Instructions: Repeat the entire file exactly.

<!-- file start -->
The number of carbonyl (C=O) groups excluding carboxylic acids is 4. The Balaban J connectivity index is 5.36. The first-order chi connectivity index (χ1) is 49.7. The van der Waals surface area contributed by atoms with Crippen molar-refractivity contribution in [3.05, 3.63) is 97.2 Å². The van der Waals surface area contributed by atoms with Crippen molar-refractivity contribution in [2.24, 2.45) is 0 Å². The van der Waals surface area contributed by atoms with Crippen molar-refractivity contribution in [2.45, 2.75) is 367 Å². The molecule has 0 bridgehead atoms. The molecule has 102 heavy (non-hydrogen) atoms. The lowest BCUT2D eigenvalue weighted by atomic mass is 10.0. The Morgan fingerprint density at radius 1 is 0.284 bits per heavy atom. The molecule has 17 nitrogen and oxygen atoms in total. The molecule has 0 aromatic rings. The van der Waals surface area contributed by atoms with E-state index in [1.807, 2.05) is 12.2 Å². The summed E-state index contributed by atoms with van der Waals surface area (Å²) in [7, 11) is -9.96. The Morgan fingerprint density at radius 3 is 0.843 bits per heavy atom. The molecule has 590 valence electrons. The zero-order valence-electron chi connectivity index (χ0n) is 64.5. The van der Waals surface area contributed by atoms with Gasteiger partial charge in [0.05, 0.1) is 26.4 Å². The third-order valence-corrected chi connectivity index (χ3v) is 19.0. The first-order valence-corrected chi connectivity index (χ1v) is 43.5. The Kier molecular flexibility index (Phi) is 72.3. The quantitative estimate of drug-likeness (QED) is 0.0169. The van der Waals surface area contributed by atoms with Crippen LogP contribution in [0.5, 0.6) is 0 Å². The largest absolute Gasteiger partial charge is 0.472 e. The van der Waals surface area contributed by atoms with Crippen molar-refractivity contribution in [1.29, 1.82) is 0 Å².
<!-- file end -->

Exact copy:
The number of carbonyl (C=O) groups excluding carboxylic acids is 4. The Balaban J connectivity index is 5.36. The first-order chi connectivity index (χ1) is 49.7. The van der Waals surface area contributed by atoms with Crippen molar-refractivity contribution in [3.05, 3.63) is 97.2 Å². The van der Waals surface area contributed by atoms with Crippen molar-refractivity contribution in [2.24, 2.45) is 0 Å². The van der Waals surface area contributed by atoms with Crippen molar-refractivity contribution in [2.45, 2.75) is 367 Å². The molecule has 0 bridgehead atoms. The molecule has 102 heavy (non-hydrogen) atoms. The lowest BCUT2D eigenvalue weighted by atomic mass is 10.0. The Morgan fingerprint density at radius 1 is 0.284 bits per heavy atom. The molecule has 17 nitrogen and oxygen atoms in total. The molecule has 0 aromatic rings. The van der Waals surface area contributed by atoms with E-state index in [1.807, 2.05) is 12.2 Å². The summed E-state index contributed by atoms with van der Waals surface area (Å²) in [7, 11) is -9.96. The Morgan fingerprint density at radius 3 is 0.843 bits per heavy atom. The molecule has 590 valence electrons. The zero-order valence-electron chi connectivity index (χ0n) is 64.5. The van der Waals surface area contributed by atoms with Gasteiger partial charge in [0.05, 0.1) is 26.4 Å². The third-order valence-corrected chi connectivity index (χ3v) is 19.0. The first-order valence-corrected chi connectivity index (χ1v) is 43.5. The Kier molecular flexibility index (Phi) is 72.3. The quantitative estimate of drug-likeness (QED) is 0.0169. The van der Waals surface area contributed by atoms with Crippen LogP contribution in [0.5, 0.6) is 0 Å². The largest absolute Gasteiger partial charge is 0.472 e. The van der Waals surface area contributed by atoms with Crippen molar-refractivity contribution in [1.29, 1.82) is 0 Å².